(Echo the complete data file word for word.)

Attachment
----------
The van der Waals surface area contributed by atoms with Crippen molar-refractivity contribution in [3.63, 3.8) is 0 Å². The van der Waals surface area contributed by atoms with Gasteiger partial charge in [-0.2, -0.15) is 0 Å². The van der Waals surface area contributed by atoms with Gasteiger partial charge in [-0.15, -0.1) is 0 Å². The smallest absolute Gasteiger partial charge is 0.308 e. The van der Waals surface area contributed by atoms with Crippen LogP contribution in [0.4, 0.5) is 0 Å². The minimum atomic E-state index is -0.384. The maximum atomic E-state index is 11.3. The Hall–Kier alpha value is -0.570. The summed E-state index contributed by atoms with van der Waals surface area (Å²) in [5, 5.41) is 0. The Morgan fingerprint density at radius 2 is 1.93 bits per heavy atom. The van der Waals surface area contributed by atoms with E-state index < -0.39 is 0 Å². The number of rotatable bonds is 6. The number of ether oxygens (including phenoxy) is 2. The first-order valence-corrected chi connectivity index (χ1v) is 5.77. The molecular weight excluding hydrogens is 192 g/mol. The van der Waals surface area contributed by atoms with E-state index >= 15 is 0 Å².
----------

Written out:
The van der Waals surface area contributed by atoms with Crippen molar-refractivity contribution in [3.63, 3.8) is 0 Å². The van der Waals surface area contributed by atoms with Gasteiger partial charge in [-0.2, -0.15) is 0 Å². The van der Waals surface area contributed by atoms with Gasteiger partial charge in [-0.15, -0.1) is 0 Å². The smallest absolute Gasteiger partial charge is 0.308 e. The van der Waals surface area contributed by atoms with Crippen LogP contribution in [0.4, 0.5) is 0 Å². The minimum atomic E-state index is -0.384. The maximum atomic E-state index is 11.3. The Hall–Kier alpha value is -0.570. The summed E-state index contributed by atoms with van der Waals surface area (Å²) in [5, 5.41) is 0. The Morgan fingerprint density at radius 2 is 1.93 bits per heavy atom. The van der Waals surface area contributed by atoms with E-state index < -0.39 is 0 Å². The number of rotatable bonds is 6. The number of ether oxygens (including phenoxy) is 2. The first-order valence-corrected chi connectivity index (χ1v) is 5.77. The molecular weight excluding hydrogens is 192 g/mol. The van der Waals surface area contributed by atoms with E-state index >= 15 is 0 Å².